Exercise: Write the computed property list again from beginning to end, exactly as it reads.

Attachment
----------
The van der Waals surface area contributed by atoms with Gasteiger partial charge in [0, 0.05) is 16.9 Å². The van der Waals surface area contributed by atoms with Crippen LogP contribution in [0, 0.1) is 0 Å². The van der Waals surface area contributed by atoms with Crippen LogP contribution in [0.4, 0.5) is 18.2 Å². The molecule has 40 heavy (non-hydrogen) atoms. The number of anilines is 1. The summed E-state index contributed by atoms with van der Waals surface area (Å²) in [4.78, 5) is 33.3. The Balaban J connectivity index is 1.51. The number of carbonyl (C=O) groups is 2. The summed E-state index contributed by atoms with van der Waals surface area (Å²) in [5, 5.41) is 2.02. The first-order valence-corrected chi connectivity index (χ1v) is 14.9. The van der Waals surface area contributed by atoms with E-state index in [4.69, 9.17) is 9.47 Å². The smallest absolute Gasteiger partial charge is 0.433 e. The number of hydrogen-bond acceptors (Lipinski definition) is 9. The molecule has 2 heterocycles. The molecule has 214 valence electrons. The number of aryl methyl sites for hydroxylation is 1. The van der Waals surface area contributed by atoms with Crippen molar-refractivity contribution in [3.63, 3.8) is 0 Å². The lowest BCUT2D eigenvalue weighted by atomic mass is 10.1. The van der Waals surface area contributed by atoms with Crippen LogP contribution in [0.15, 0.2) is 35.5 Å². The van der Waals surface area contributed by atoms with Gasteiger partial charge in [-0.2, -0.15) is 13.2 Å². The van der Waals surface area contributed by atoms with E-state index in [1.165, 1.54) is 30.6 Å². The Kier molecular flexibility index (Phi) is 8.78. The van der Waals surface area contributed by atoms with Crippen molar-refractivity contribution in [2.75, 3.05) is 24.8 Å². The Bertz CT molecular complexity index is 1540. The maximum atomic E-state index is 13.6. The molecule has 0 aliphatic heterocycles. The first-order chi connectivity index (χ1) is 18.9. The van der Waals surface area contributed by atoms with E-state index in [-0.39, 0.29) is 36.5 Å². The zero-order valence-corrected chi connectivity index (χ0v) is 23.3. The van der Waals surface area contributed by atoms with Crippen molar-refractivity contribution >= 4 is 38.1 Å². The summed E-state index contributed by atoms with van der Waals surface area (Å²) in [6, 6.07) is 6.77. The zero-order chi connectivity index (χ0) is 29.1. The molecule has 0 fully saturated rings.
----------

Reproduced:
The van der Waals surface area contributed by atoms with Gasteiger partial charge in [0, 0.05) is 16.9 Å². The van der Waals surface area contributed by atoms with Crippen LogP contribution in [0, 0.1) is 0 Å². The van der Waals surface area contributed by atoms with Crippen LogP contribution in [0.4, 0.5) is 18.2 Å². The molecule has 40 heavy (non-hydrogen) atoms. The number of anilines is 1. The summed E-state index contributed by atoms with van der Waals surface area (Å²) in [4.78, 5) is 33.3. The Balaban J connectivity index is 1.51. The number of carbonyl (C=O) groups is 2. The summed E-state index contributed by atoms with van der Waals surface area (Å²) in [5, 5.41) is 2.02. The first-order valence-corrected chi connectivity index (χ1v) is 14.9. The van der Waals surface area contributed by atoms with E-state index in [4.69, 9.17) is 9.47 Å². The smallest absolute Gasteiger partial charge is 0.433 e. The number of hydrogen-bond acceptors (Lipinski definition) is 9. The molecule has 2 heterocycles. The molecule has 214 valence electrons. The number of aryl methyl sites for hydroxylation is 1. The van der Waals surface area contributed by atoms with Crippen molar-refractivity contribution in [3.63, 3.8) is 0 Å². The lowest BCUT2D eigenvalue weighted by atomic mass is 10.1. The van der Waals surface area contributed by atoms with Crippen LogP contribution in [0.15, 0.2) is 35.5 Å². The van der Waals surface area contributed by atoms with Gasteiger partial charge in [-0.2, -0.15) is 13.2 Å². The van der Waals surface area contributed by atoms with E-state index in [1.165, 1.54) is 30.6 Å². The Kier molecular flexibility index (Phi) is 8.78. The van der Waals surface area contributed by atoms with Crippen molar-refractivity contribution in [2.75, 3.05) is 24.8 Å². The Bertz CT molecular complexity index is 1540. The maximum atomic E-state index is 13.6. The molecule has 0 aliphatic heterocycles. The first-order chi connectivity index (χ1) is 18.9. The van der Waals surface area contributed by atoms with E-state index in [-0.39, 0.29) is 36.5 Å². The zero-order valence-corrected chi connectivity index (χ0v) is 23.3. The van der Waals surface area contributed by atoms with Crippen molar-refractivity contribution >= 4 is 38.1 Å². The summed E-state index contributed by atoms with van der Waals surface area (Å²) in [6, 6.07) is 6.77. The zero-order chi connectivity index (χ0) is 29.1. The molecule has 0 fully saturated rings.